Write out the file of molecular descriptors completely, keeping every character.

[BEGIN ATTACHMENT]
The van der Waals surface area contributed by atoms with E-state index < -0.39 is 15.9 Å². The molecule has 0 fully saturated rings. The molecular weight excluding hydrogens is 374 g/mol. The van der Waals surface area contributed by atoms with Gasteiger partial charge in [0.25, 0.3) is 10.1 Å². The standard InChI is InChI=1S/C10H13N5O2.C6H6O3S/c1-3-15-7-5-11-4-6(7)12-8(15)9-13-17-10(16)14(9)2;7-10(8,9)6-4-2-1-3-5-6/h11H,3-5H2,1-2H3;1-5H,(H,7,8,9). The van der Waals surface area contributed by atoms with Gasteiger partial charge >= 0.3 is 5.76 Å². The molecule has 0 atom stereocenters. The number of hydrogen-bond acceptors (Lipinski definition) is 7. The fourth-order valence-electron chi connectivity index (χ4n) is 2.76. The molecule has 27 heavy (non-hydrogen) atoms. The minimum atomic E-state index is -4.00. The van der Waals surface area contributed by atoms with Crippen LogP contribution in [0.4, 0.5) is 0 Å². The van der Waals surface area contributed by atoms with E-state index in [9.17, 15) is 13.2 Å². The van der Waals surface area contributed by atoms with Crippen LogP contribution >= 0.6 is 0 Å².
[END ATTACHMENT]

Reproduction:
The van der Waals surface area contributed by atoms with E-state index < -0.39 is 15.9 Å². The molecule has 0 fully saturated rings. The molecular weight excluding hydrogens is 374 g/mol. The van der Waals surface area contributed by atoms with Gasteiger partial charge in [0.25, 0.3) is 10.1 Å². The standard InChI is InChI=1S/C10H13N5O2.C6H6O3S/c1-3-15-7-5-11-4-6(7)12-8(15)9-13-17-10(16)14(9)2;7-10(8,9)6-4-2-1-3-5-6/h11H,3-5H2,1-2H3;1-5H,(H,7,8,9). The van der Waals surface area contributed by atoms with Gasteiger partial charge >= 0.3 is 5.76 Å². The molecule has 0 atom stereocenters. The number of hydrogen-bond acceptors (Lipinski definition) is 7. The fourth-order valence-electron chi connectivity index (χ4n) is 2.76. The molecule has 27 heavy (non-hydrogen) atoms. The minimum atomic E-state index is -4.00. The van der Waals surface area contributed by atoms with Crippen LogP contribution in [0.4, 0.5) is 0 Å². The van der Waals surface area contributed by atoms with E-state index in [9.17, 15) is 13.2 Å². The van der Waals surface area contributed by atoms with Crippen LogP contribution >= 0.6 is 0 Å².